The objectives of this cross-sectional pilot study were threefold: to identify regions of cortical thickness that differentiate chronic migraine (CM) from controls, to assess group differences in interregional cortical thickness covariance, and to determine group differences in associations between clinical variables and cortical thickness.Cortical thickness alterations in relation to clinical features have not been adequately explored in CM. Assessment of this relationship can be useful to describe cortical substrates for disease progression in migraine and to identify clinical variables that warrant management emphasis.Thirty CM cases (mean age 40 years; male-to-female 1:4) and 30 sex-matched healthy controls (mean age 40 years) were enrolled. Participants completed self-administered and standardized questionnaires assessing headache-related clinical features and common psychological comorbidities. T1-weighted brain images were acquired on a 3T MRI. A whole-brain cortical thickness analysis was performed. Additionally, correlations between all brain regions were assessed to examine interregional cortical thickness covariance. Interactions were analyzed to identify clinical variables that were significantly associated with cortical thickness.The whole brain cortical thickness analysis revealed no significant differences between CM patients and controls. However, significant associations between clinical features and cortical thickness were observed for the patients only. These associations included the right superior temporal sulcus (R2 = 0.72, P = .001) and the right insula (R2 = 0.71, P = .002) with distinct clinical variables ie, longer history of CM, posttraumatic stress disorder (PTSD), sleep quality, pain self-efficacy, and somatic symptoms. Higher interregional cortical covariance was found in CM compared to controls (OR = 3.1, CI 2.10-4.56, P < .0001), such that cortical thickness between regions tended to be more correlated in patients, particularly in the temporal and frontal lobes.CM patients have significantly greater cortical covariance compared to controls. Cortical thickness in CM patients was predominantly accounted for by CM duration, PTSD, and poor sleep quality, while improved pain self-efficacy buffered cortical thickness. While it is important to address all CM features and comorbidities, it may be useful to emphasize optimizing the management of certain clinical features that contribute to cortical abnormalities including managing PTSD, early management to shorten duration of CM, and improving pain self-efficacy and sleep quality.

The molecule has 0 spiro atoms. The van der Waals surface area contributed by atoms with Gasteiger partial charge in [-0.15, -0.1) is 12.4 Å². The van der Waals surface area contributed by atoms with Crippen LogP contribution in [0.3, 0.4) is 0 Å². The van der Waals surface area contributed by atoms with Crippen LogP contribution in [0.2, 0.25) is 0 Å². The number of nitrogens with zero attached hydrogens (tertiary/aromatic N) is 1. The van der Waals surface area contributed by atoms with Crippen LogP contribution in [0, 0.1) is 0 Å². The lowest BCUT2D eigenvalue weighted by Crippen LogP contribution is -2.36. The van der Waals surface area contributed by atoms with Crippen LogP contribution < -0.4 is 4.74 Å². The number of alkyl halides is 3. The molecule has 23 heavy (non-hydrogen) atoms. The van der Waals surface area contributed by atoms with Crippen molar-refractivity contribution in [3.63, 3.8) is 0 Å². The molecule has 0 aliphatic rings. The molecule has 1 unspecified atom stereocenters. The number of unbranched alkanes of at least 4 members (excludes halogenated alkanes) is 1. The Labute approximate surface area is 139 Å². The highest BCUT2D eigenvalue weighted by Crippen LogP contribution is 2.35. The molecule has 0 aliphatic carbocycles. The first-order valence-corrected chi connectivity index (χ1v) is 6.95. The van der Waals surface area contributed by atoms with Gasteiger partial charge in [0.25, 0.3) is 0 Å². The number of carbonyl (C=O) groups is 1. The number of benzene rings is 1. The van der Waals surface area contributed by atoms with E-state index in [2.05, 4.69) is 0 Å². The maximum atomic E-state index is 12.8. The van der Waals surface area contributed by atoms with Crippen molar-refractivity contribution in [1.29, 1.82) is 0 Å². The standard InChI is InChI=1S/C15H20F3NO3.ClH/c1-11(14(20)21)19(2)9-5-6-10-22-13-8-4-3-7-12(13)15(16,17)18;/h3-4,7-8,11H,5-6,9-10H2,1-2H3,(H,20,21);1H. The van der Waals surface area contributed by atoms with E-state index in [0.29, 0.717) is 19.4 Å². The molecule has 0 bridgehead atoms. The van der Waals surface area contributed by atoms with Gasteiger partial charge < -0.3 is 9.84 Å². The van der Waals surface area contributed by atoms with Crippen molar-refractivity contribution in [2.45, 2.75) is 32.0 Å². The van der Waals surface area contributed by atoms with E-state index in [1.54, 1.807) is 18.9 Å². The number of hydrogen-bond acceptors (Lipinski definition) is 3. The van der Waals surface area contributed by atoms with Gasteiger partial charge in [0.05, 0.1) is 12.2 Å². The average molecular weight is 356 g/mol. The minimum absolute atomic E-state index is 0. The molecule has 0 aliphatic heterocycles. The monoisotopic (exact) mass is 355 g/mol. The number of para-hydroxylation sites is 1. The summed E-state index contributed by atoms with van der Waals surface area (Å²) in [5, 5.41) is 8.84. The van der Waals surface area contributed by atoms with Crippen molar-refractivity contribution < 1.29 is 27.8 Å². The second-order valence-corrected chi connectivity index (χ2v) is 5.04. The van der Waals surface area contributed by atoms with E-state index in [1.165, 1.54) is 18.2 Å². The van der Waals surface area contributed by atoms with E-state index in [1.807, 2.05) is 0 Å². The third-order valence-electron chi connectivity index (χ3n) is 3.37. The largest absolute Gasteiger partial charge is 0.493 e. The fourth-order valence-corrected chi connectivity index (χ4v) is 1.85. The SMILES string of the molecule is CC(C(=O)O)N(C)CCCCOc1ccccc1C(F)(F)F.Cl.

View details for PubMedID 30468246